Baltimore leaders seek to revisit tax deal with major institutions because of looming costs, including Kirwan

Elected leaders in Baltimore want to revisit — and potentially renegotiate — a long-term, multimillion-dollar deal under which major nonprofit institutions make annual payments to the city in lieu of taxes, arguing that looming budget woes from state school reform mandates and other big-ticket expenses will necessitate increased revenues in coming years.

City Councilman Eric Costello, chair of the council’s budget committee, said he will introduce a resolution Monday calling on signatories to the 2016 memorandum of understanding — including the city’s medical and educational anchor institutions — to brief the council on the deal’s “efficacy” and on “options for reopening and renegotiating” its terms.


“This is about having a discussion,” Costello said, noting that any effort at striking a new deal would ultimately have to come from Mayor Bernard C. “Jack” Young, not the council.

Young, who helped negotiate the 2016 deal and at the time said it would help strengthen city services and finances, said this week that he’s glad Costello and the council are revisiting the deal, in which the institutions are set to pay the city $6 million annually through 2026.


“It’s something that really needs to be looked at again, since we’re about to face all these budget difficulties,” Young said. “I’m going to take any recommendations that they have.”

City Council President Brandon Scott said he supports having a public hearing on Costello’s resolution and would encourage Young "to reopen the negotiations with the institutions.”

Scott said he would assign Costello’s resolution to a committee of the whole — meaning the entire council — so it “can have the most open transparent conversation possible and treat this issue with the seriousness that it deserves.”

There is broad support for revisiting the agreement among activists and some unions in the city, including the National Nurses United union and the Baltimore Teachers Union.

“One of the most effective steps Baltimore can take to rectify the tremendous shortfalls in funding education in this city is to reopen and renegotiate Baltimore’s current tax agreement with the major nonprofits,” said Diamonté Brown, the teachers union president. “These institutions absolutely can and must contribute more to ensure a brighter future for our children and our city.”

But the existing deal’s language explicitly precludes the city from assessing new taxes or costs against the institutions until the deal’s expiration in 2026, and representatives of the institutions said there is little appetite to reopen the door.

Maryland Hospital Association President Bob Atlas, whose organization signed the deal on behalf of the medical institutions, said they are “disappointed” by the city leaders’ efforts to potentially reopen it.

“This was a deal negotiated in good faith by the Baltimore City hospitals; it’s critical that the agreement stay intact,” Atlas said.


“It’s something that really needs to be looked at again, since we’re about to face all these budget difficulties. I’m going to take any recommendations that they have.”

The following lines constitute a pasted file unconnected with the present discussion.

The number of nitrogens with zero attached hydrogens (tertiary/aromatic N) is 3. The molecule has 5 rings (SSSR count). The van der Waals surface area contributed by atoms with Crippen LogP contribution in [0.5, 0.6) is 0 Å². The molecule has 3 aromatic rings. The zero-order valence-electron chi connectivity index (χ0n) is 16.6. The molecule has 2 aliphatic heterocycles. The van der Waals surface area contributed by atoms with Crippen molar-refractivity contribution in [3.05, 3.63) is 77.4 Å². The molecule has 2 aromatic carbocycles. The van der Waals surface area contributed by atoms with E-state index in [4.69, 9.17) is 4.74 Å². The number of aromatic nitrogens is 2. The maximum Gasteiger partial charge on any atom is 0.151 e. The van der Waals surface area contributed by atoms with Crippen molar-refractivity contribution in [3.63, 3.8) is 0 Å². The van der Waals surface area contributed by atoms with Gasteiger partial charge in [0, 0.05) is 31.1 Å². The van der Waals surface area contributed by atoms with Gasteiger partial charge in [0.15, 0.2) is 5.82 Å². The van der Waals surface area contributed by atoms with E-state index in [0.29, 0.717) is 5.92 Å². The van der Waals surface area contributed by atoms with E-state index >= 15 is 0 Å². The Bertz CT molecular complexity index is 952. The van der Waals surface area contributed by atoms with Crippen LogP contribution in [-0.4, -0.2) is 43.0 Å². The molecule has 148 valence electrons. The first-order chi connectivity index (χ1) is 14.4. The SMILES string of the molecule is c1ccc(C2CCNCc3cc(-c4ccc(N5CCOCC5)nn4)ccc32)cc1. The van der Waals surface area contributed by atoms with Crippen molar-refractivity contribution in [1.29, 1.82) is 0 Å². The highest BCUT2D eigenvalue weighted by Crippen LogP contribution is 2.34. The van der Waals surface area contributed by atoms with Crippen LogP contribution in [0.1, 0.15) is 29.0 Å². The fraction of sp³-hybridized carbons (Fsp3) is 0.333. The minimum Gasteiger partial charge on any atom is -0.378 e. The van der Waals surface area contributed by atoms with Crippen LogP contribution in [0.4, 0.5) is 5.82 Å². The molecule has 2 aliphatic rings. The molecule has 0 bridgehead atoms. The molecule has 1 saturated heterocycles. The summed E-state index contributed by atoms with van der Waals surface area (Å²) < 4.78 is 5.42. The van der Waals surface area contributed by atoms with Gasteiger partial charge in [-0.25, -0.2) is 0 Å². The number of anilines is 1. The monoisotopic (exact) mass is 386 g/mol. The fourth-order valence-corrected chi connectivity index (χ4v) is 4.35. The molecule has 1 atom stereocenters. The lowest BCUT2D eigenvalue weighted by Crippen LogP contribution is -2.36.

—  Baltimore Mayor Bernard C. "Jack" Young

Tina Bjarekull, president of the Maryland Independent College and University Association and another signatory to the 2016 deal, said she understands why the council might want to revisit it, but her member institutions “are in a hard place, too."

The deal was the result of years of negotiations, and was agreed to only because of the stability and predictability provided by the 10-year term, Bjarekull said. She said it already includes contributions at the top end of what member institutions can afford.

“There is no way we would have agreed to that dollar amount if there were not some agreement for long-term stability, so we could plan on it," she said.

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Involved are 10 hospitals and medical systems and four colleges and universities. Johns Hopkins Medicine is by far the largest medical contributor, paying $1.4 million annually, while the Johns Hopkins University is by far the biggest educational contributor, paying more than $1.8 million annually. A spokesman for both entities did not respond to a request for comment Thursday.

Costello said “an agreement is an agreement, and an agreement should be honored,” but “these are also extraordinary circumstances.”

He was referring in part to recent recommendations by the state’s Kirwan Commission, which was tasked with studying and recommending improvements to public education funding. The commission proposed that $4 billion more be spent on education by the state and localities in coming years, including an additional $329 million from the city by 2030.


“At this point I’m not looking to politically pressure anyone," Costello said. "What I’m looking to do is have a comprehensive discussion of everything that is out there with respect to Kirwan, and this is one small piece of it.”

In addition to Kirwan costs, the city expects to see a surge in police settlements in the wake of the Gun Trace Task Force scandal, among other budgetary increases feared, Young said.

Bjarekull, representing the higher education institutions, said net tuition revenue is going down and Moody’s Investors Service recently issued a negative outlook for the sector as a whole. She said "every dollar we give to the city is a dollar that can’t go to student aid and our very public mission,” which includes neighborhood revitalization and local employment efforts.

“What we don’t want to do is to in any way undercut the ability of our nonprofit institutions in the city to be strong and vibrant and part of the solutions,” Bjarekull said.